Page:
In 1938 she wrote: "I understood the cross as the destiny of God's people, which was beginning to be apparent at the time (1933). I felt that those who understood the Cross of Christ should take it upon themselves on everybody's behalf. Of course, I know better now what it means to be wedded to the Lord in the sign of the cross. However, one can never comprehend it, because it is a mystery."  (7)

Edith Stein's entry into the Carmelite Order was not escapism. "Those who join the Carmelite Order are not lost to their near and dear ones, but have been won for them, because it is our vocation to intercede to God for everyone." In particular, she interceded to God for her people: "I keep thinking of Queen Esther who was taken away from her people precisely because God wanted her to plead with the king on behalf of her nation. I am a very poor and powerless little Esther, but the King who has chosen me is infinitely great and merciful. This is great comfort." (31 October 1938)  (8)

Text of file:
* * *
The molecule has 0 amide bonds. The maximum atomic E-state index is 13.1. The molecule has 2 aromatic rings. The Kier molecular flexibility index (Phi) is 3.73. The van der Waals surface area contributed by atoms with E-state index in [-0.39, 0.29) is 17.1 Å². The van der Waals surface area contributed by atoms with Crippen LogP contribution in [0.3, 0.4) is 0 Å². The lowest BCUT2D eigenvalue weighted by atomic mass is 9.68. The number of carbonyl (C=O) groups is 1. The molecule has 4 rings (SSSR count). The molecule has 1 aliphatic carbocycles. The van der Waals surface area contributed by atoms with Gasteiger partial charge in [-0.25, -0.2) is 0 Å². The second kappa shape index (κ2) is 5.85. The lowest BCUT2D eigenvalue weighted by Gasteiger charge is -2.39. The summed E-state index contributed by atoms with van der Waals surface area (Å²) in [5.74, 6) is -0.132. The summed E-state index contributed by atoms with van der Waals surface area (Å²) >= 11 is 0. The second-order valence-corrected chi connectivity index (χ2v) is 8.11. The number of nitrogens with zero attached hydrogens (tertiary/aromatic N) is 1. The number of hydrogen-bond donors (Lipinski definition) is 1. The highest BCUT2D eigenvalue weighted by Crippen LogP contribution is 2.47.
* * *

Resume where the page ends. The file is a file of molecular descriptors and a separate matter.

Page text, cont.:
Oh my God, fill my soul with holy joy, courage and strength to serve You.  Enkindle Your love in me and then walk with me along the next stretch of road before me.  I do not see very far ahead, but when I arrived where the horizon now closes down, a new prospect will open before me, and I shall meet it with peace.   (9)


Your body, you know, is the temple of the Holy Spirit, who is in you since you received him from God. You are not your own property; you have been bought and paid for. That is why you should use your body for the glory of God. (1Corinthians 6:18-20)

For all that is in the world is the concupiscence of the flesh and the concupiscence of the eyes and the pride of life, which is not of the Father but is of the world. (1 St. John 2:16)

The sensual man perceiveth not these things that are of the Spirit of God. (1 Cor. 2:14)

1)  Modern Saints,  by Ann Ball.  1983, pg. 375
2)  op cit., pg.375
4) Modern Saints, pg.376
6) op cit.
7) op cit.
8) op cit.
9) Ordinary People, Extraordinary Lives, Group 2-58